If you don’t get the job or things don’t go as you expect, that’s ok, and if somebody says something that makes you feel bad about yourself, for whatever reason, you don’t have to let that have an effect on you. You always get to choose.

When you do this work, when you choose to do this work, you’re going to get all kinds of opinions from all kinds of people. People you know and love, or not, casual acquaintances and sometimes complete strangers. They’re all going to be offering their opinions. Even if it is personal, which many times its not, you don’t have to accept that as your truth and act on it or react to it. You get to choose.

Take Responsibility

The essence of Responsibility is having the Ability to Respond. You get to decide what you’ll do with all input that comes your way. That includes everything you read in these blogs or hear in classes with me!

I urge you guys to take responsibility for your life and for your actions. Start with you. When you decide to learn voiceover, you also learn about your life. Take responsibility for your reactions and just know that you have a lot more control over that than you think, and for your art. Remember to take the time to squeeze every bit of juice out of this journey that you can, because it really is about the journey.

And lastly, remember those Four Agreements: Be impeccable with your word, Don’t take anything personally, Don’t make assumptions, And always do your best.

Get a copy of Don Miguel Ruiz’s “The Four AgreementsHERE!

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5 thoughts on “Integrity and Taking Responsibility”

  1. Taking responsibility and reminding oneself to not take criticism to heart is really constructive advice. It’s really helpful getting these tips from a seasoned voice actor
    Thanks so much for positing!

  2. integrity should be a defining point in our lives, not just our careers. one thing that i love about this course and my Blumvox family is that we arent just learning the ropes of a voice actor. we are learning how to be our best selves and Steve beautifully weaves this into the lessons. Stay humble, stay hungry and stay focused. practice integrity, gratitude and a child-like wonder for the world and the world can be full of wonder.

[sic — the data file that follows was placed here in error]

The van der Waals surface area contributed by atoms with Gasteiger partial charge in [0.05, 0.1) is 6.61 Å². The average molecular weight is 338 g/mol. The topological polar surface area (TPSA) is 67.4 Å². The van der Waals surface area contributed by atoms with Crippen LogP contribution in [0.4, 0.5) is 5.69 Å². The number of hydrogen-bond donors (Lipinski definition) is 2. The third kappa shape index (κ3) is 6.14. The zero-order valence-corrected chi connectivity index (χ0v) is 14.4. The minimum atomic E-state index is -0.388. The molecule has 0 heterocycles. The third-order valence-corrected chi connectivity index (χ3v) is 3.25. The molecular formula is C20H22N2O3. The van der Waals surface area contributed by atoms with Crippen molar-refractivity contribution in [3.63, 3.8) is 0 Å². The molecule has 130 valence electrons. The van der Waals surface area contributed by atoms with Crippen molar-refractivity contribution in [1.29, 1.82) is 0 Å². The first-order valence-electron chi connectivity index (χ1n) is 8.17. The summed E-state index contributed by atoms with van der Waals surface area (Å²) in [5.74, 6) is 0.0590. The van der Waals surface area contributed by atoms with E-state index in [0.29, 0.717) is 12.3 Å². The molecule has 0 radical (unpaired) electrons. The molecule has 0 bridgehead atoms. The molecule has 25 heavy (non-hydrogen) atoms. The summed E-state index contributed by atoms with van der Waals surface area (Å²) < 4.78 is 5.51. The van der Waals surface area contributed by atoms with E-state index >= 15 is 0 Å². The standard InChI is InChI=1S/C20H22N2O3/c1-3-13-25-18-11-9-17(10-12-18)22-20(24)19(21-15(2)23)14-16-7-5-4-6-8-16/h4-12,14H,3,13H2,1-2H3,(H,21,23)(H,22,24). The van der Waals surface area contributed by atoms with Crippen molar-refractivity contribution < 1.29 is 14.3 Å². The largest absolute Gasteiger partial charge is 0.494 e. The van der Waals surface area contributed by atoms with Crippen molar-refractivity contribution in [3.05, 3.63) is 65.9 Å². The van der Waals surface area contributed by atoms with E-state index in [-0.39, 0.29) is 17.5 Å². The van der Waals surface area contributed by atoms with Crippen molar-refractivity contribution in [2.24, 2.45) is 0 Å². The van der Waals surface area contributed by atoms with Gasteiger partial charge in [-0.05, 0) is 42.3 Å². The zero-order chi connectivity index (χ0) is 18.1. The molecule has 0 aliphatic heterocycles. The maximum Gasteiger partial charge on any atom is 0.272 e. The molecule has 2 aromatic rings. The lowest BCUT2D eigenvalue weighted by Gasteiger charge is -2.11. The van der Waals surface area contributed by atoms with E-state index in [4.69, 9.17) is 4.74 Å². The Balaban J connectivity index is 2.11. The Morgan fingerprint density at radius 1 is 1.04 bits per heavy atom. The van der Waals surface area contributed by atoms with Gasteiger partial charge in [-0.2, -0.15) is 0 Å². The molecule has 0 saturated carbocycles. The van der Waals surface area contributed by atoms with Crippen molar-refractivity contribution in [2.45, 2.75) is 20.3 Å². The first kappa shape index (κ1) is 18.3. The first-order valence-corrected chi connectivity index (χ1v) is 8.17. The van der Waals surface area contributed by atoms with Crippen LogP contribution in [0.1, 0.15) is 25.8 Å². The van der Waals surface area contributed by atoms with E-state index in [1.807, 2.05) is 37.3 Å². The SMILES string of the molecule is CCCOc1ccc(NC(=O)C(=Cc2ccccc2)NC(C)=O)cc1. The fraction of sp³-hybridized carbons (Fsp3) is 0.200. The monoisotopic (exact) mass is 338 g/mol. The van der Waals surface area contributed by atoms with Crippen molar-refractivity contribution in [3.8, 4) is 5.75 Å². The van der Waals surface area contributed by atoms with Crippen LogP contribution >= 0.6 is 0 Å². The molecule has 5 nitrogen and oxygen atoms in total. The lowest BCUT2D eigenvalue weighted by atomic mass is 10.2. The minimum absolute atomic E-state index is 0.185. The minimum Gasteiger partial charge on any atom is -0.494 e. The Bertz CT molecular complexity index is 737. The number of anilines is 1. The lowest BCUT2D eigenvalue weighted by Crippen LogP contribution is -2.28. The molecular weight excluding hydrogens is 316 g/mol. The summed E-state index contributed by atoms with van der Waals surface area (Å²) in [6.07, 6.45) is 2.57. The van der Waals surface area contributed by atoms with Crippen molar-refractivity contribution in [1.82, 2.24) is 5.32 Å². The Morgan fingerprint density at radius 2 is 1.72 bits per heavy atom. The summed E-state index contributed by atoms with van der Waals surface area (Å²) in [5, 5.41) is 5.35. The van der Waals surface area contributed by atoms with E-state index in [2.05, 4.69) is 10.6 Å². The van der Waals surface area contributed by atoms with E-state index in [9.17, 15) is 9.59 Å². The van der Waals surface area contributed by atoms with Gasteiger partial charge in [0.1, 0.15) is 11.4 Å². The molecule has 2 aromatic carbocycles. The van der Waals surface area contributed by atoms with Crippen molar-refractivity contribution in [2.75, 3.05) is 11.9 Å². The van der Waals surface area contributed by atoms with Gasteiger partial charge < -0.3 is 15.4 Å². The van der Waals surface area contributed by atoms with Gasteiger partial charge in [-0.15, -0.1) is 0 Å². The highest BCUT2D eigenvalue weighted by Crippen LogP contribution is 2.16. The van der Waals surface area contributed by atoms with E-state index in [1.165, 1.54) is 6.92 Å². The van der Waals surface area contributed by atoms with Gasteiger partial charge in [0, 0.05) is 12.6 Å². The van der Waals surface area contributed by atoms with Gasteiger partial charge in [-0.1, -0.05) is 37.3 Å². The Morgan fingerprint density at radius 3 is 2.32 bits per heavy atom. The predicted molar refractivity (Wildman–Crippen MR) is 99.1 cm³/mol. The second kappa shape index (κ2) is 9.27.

3. I just got around to reading this, I will for sure check the book out, as I am a complete beginner in the discovery and practice with my voice, to find out if it is for me or not, even the lessons from reading the blogs shared from Steve and Blumvox give advice for even life in general. Your voice is your life, shared or not shared, it is yours, whether it’s voice acting, giving advice, and so forth, your voice has impact. Thank you for sharing this article with us Steve and sharing with us what has helped you on your journey!

  4. What I really appreciate about this post, as with much of Steve’s writings, is how transferrable the application of the four agreements are. Not just within the world of voiceover acting, but for life in general. Making commitments and sticking to them, understanding what it means to be responsible, and how to receive critique and improve on oneself.

    The frustrating aspect of feeling like you’ve been promised something (a gig, an opportunity), and then unknowingly you lose that shot, can be soul crushing.

    I recommend The Voice of Knowledge as well, also by Don Miguel Ruiz.